In addition to the reasons Glorfindel mentioned, this would increase the surface area for abusing the reputation system. Let's say you have one main account and five 'puppets' that you use to support the main account.
The main account asks a question. The five puppets all up-vote that question and answer it, and then the main account up-votes all answers by the puppets.
- Increases the rep each puppet account can give to the main account (by voting for the question and answering it)
- Conceals puppet shenanigans to a broader extent; folks would begin seeing duplicative, often unnecessary answers as more commonplace
Currently, we stop this sort of behavior through automated scripts and users paying close attention to the quality of posts that gain a significant positive or negative score. Adding another layer of how reputation points can be earned would just make detecting attempts at gaming the system more complicated.
From an engagement perspective, finding ways to help new users earn more points early-on is a big goal; loss-aversion alone is a major reason for people to commit to maintaining and advancing a single account in good standing. But, we can't do things that risk people getting privileges before they've shown the breadth of experience needed to use them. So, the quest becomes more looking for small units of work new users could perform more regularly, and then incentivize that with a small amount of reputation points for each (such as the suggested edit system).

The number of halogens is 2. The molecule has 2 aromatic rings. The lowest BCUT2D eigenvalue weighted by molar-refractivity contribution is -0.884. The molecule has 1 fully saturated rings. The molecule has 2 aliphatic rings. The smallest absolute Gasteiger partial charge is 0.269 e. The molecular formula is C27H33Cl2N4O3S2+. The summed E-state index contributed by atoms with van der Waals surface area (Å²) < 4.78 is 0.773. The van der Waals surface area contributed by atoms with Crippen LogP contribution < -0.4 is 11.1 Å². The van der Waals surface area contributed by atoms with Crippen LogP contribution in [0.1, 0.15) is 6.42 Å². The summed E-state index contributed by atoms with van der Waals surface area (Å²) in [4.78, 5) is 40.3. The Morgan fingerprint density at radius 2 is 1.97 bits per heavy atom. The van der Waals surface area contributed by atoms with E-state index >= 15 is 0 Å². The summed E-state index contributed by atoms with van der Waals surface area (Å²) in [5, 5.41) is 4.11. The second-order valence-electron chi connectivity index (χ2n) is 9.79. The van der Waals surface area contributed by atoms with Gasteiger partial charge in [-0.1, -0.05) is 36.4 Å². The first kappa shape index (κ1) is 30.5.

Increasing the reputation points earned for something we've already got, or adding multiple ways of getting reputation points for the same thing tends to be problematic, both from a 'game' and engineering standpoint.